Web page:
I threw a party in my apartment for a close friend. We all need reasons to throw parties and this was a good one. I had enough beer and liquor to inebriate an army. Girls danced, guys gambled, I even had matching cocktail napkins that said “Let’s Party!” Beforehand, I warned all the neighbors: three beside, two below, two across the hall and four more nearby. The unit below was a vacation rental so I didn’t go there. I thought it was vacant.
Guests outnumbered seats 4 to 1. The music was so loud we hollered to talk. Half the keg was empty. I was raising my glass upstairs to the guest of honor, Adam, when another friend, wide-eyed, interrupted.
“There’s a guy downstairs who wants to talk to the guy who lives here.” He pointed at me and shook his head. “He’s mad.”
In the kitchen, I could see in this stranger’s eyes that he did not come to party. He was a short stocky man, unshaven, and scowling.
I extended my hand. “I’m Victor, this is my place.”
He didn’t want to shake my hand so he did it quickly. “This has been going on all day!” He yelled and made a fist. “The loud music, stomping feet…non-stop!” His voice grew louder after every word. Veins popped in his forehead.
So someone was staying below me. He and his wife were visiting for the weekend.
I don’t handle conflict well, particularly when I’m drunk. I want everyone to be happy. But in this instant, I found newfound sobriety and diplomacy. I kindly escorted him outside.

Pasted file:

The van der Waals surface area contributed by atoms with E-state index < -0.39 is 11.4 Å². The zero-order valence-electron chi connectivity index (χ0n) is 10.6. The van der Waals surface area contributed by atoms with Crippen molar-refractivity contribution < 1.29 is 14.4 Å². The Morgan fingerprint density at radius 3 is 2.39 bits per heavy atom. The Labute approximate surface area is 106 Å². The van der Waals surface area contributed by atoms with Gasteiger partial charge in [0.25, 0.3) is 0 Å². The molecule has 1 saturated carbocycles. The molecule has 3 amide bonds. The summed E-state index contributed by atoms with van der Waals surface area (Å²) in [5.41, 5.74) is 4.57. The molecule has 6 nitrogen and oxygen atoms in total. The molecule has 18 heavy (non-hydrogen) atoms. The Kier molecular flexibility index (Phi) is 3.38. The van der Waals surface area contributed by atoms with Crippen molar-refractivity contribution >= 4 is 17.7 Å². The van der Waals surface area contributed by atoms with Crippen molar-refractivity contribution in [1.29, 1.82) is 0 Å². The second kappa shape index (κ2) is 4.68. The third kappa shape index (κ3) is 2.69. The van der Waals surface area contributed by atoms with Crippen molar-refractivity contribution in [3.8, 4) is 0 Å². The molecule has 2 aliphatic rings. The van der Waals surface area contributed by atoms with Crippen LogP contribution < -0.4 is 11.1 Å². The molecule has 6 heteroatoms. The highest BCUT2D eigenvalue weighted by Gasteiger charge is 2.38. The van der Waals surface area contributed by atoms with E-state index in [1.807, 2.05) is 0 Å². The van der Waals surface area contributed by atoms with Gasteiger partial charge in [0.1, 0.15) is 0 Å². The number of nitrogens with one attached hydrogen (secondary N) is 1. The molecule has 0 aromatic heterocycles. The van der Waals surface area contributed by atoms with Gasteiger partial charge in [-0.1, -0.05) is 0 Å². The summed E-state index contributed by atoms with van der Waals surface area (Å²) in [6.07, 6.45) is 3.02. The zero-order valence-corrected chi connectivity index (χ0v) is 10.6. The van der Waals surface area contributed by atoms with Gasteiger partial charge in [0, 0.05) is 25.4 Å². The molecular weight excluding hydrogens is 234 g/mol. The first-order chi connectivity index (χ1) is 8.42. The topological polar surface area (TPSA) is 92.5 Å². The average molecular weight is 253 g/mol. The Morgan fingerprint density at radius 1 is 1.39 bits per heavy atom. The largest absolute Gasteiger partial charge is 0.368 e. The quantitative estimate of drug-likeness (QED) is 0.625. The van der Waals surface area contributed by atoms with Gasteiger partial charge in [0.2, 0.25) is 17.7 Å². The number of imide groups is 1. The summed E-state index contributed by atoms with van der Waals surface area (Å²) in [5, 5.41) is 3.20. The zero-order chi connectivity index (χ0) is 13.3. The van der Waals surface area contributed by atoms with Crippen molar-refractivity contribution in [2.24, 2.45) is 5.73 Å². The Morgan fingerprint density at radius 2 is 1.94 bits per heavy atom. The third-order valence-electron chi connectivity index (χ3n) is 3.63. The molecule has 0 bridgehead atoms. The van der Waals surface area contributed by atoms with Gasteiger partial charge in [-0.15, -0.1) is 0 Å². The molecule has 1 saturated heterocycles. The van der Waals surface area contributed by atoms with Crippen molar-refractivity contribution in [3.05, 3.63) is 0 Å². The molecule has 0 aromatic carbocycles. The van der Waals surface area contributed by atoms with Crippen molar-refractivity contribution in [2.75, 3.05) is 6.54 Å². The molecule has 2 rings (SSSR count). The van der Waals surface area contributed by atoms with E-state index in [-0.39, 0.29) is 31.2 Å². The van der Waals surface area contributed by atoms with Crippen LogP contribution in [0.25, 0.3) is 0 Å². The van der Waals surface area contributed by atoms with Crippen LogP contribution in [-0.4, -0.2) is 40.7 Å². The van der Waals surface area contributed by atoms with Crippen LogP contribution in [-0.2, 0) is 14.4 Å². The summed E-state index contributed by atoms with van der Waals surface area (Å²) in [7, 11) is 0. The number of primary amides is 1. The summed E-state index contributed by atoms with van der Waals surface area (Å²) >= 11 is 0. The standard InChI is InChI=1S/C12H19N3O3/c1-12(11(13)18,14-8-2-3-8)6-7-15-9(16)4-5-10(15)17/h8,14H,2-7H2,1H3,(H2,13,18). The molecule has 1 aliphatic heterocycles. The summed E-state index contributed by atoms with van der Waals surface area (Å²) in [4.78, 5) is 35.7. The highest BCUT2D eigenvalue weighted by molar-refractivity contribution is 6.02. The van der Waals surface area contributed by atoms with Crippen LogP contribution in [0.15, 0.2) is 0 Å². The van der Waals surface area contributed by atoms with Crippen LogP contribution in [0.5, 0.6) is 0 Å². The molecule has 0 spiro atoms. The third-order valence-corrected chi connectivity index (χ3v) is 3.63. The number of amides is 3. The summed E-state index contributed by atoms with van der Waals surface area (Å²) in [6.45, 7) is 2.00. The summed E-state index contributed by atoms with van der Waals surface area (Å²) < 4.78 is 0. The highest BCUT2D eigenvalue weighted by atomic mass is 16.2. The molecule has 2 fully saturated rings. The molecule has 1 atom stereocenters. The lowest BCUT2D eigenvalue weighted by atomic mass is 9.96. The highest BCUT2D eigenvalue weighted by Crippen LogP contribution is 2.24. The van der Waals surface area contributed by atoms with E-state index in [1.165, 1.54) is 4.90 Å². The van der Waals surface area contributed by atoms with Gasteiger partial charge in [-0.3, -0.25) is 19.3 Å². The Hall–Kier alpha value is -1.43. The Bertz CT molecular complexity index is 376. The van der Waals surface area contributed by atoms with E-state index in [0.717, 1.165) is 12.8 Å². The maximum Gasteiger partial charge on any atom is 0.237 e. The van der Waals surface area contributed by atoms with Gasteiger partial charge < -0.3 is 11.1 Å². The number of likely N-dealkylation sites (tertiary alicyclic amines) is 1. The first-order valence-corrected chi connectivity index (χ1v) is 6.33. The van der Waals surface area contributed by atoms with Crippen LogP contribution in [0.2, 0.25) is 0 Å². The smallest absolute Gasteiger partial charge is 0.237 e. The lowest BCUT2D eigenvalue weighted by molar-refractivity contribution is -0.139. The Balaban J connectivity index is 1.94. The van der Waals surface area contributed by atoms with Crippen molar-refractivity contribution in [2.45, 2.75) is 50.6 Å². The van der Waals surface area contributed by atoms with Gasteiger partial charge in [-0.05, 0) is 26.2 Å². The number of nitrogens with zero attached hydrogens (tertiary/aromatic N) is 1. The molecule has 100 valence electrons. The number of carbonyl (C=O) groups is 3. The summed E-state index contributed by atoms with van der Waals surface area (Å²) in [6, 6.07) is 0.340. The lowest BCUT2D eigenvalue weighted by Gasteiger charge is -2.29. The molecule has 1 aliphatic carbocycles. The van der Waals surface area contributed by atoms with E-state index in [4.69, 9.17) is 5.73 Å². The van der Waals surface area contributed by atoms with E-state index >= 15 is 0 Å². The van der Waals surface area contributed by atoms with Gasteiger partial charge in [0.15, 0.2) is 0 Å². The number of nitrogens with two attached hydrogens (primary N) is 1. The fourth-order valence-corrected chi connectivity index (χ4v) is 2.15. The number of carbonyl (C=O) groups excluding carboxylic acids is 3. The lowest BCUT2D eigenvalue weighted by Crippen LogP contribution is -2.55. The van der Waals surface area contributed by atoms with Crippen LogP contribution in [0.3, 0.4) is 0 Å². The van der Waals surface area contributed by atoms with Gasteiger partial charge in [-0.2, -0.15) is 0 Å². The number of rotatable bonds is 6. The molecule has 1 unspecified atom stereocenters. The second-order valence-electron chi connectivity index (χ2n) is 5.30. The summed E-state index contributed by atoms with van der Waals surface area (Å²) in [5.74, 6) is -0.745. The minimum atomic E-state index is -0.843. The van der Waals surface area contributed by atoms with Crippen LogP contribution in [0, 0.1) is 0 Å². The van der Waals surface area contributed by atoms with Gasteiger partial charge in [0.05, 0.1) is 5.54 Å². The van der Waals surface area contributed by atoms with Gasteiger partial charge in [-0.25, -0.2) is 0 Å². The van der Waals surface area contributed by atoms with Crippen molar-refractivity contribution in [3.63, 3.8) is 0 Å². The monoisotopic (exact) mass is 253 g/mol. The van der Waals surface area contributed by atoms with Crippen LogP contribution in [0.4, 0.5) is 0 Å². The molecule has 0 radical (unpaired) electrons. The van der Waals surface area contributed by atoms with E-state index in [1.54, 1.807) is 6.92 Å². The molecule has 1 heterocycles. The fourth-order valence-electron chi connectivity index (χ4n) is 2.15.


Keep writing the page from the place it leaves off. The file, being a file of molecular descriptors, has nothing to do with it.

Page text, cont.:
“I’m really sorry,” I said emphatically. I was as surprised as he was. “I thought I warned everyone, I didn’t know anyone was downstairs.” I repeatedly apologized.
“It has to stop!” He insisted. He came to my mountain town for a peaceful getaway. He couldn’t even hear his TV. I was ruining his vacation. But behind my front door were 40 people, spilling beer and being loud. And yet, in all their obnoxiousness, there was no way I would to shut it down.
I lowered my head and fixed my eyes on him. “This party…” I pointed toward the door. “Is for my best friend Adam.”
I took a long, hard swallow.
“He joined the Army and ships off to basic training next week.” I was drunk, so I wanted to help this guy and make peace but knew I couldn’t. “I’m sorry again,” I continued, then clasped my hands as in prayer, and shook them toward his chin with every word that followed. “But…this…party…will…continue.”
A man earns honor in many ways. Helping an old lady across the street. Moving home to care for a dying father. Risking life to save another. I’ve always admired military personnel. I’ve never enlisted because I’m selfish, or a wimp, or have aversions to authority. But while I’ve never had that instinct, I can see why others do. Could be a family tradition, or how a man establishes his self worth. I like thinking that we all need to earn our space on this globe. But even more simply, perhaps we’re all just cogs among humanity, and finding our place is how we keep that mechanism operating properly. Some pursuits are more honorable than others, and some, warrant celebration that neighbors shouldn’t dare interrupt.
He never lightened his scowl. “I want to meet this guy,” he insisted. He probably thought I was lying.
No joke, Buddy. “Follow me,” I said, and showed him back inside. The party continued, but all eyes were on this stranger as we crossed the room.
I found Adam. “This guy wanted to meet you,” I told him, not mentioning our scuffle. “See!” I wanted to say, then get in his face. “He does exist!”
The stranger reached for Adam’s hand and held it for an awkwardly long moment.
“Thank you for your service,” he said, and bowed his head. Then he raised his voice again and addressed the crowd. “Y’all have a good night, party as long as you like.” He walked out the door and we never heard from him again.